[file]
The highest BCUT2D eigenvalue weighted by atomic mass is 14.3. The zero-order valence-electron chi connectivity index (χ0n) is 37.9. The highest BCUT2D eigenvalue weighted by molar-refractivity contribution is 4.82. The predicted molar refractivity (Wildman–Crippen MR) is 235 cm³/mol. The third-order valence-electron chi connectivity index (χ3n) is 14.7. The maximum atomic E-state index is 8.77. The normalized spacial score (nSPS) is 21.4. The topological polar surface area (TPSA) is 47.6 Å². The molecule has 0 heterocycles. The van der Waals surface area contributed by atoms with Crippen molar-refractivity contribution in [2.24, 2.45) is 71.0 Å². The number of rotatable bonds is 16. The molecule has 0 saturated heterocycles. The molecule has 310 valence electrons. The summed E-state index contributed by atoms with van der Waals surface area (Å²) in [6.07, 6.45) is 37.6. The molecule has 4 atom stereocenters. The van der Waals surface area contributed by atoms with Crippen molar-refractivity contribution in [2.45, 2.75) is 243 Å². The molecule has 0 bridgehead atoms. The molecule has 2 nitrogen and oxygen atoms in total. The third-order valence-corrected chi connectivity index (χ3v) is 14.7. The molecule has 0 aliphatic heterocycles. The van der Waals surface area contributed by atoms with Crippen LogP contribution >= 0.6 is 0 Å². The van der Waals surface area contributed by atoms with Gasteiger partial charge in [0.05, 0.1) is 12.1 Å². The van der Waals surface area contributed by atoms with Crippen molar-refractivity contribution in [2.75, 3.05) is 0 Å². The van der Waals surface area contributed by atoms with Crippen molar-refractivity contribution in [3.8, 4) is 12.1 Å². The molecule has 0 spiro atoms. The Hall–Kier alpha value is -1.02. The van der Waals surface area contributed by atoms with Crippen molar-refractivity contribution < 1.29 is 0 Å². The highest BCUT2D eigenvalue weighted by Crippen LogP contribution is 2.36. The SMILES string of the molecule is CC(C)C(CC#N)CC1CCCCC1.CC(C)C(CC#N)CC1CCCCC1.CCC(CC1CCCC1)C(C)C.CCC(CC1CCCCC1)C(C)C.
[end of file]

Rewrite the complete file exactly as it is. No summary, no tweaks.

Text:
The highest BCUT2D eigenvalue weighted by atomic mass is 14.3. The zero-order valence-electron chi connectivity index (χ0n) is 37.9. The highest BCUT2D eigenvalue weighted by molar-refractivity contribution is 4.82. The predicted molar refractivity (Wildman–Crippen MR) is 235 cm³/mol. The third-order valence-electron chi connectivity index (χ3n) is 14.7. The maximum atomic E-state index is 8.77. The normalized spacial score (nSPS) is 21.4. The topological polar surface area (TPSA) is 47.6 Å². The molecule has 0 heterocycles. The van der Waals surface area contributed by atoms with Crippen molar-refractivity contribution in [2.24, 2.45) is 71.0 Å². The number of rotatable bonds is 16. The molecule has 0 saturated heterocycles. The molecule has 310 valence electrons. The summed E-state index contributed by atoms with van der Waals surface area (Å²) in [6.07, 6.45) is 37.6. The molecule has 4 atom stereocenters. The van der Waals surface area contributed by atoms with Crippen molar-refractivity contribution in [2.45, 2.75) is 243 Å². The molecule has 0 bridgehead atoms. The molecule has 2 nitrogen and oxygen atoms in total. The third-order valence-corrected chi connectivity index (χ3v) is 14.7. The molecule has 0 aliphatic heterocycles. The van der Waals surface area contributed by atoms with Crippen LogP contribution >= 0.6 is 0 Å². The van der Waals surface area contributed by atoms with Gasteiger partial charge in [0.05, 0.1) is 12.1 Å². The van der Waals surface area contributed by atoms with Crippen molar-refractivity contribution in [2.75, 3.05) is 0 Å². The van der Waals surface area contributed by atoms with Crippen molar-refractivity contribution in [3.8, 4) is 12.1 Å². The molecule has 0 spiro atoms. The Hall–Kier alpha value is -1.02. The van der Waals surface area contributed by atoms with Crippen molar-refractivity contribution < 1.29 is 0 Å². The highest BCUT2D eigenvalue weighted by Crippen LogP contribution is 2.36. The SMILES string of the molecule is CC(C)C(CC#N)CC1CCCCC1.CC(C)C(CC#N)CC1CCCCC1.CCC(CC1CCCC1)C(C)C.CCC(CC1CCCCC1)C(C)C.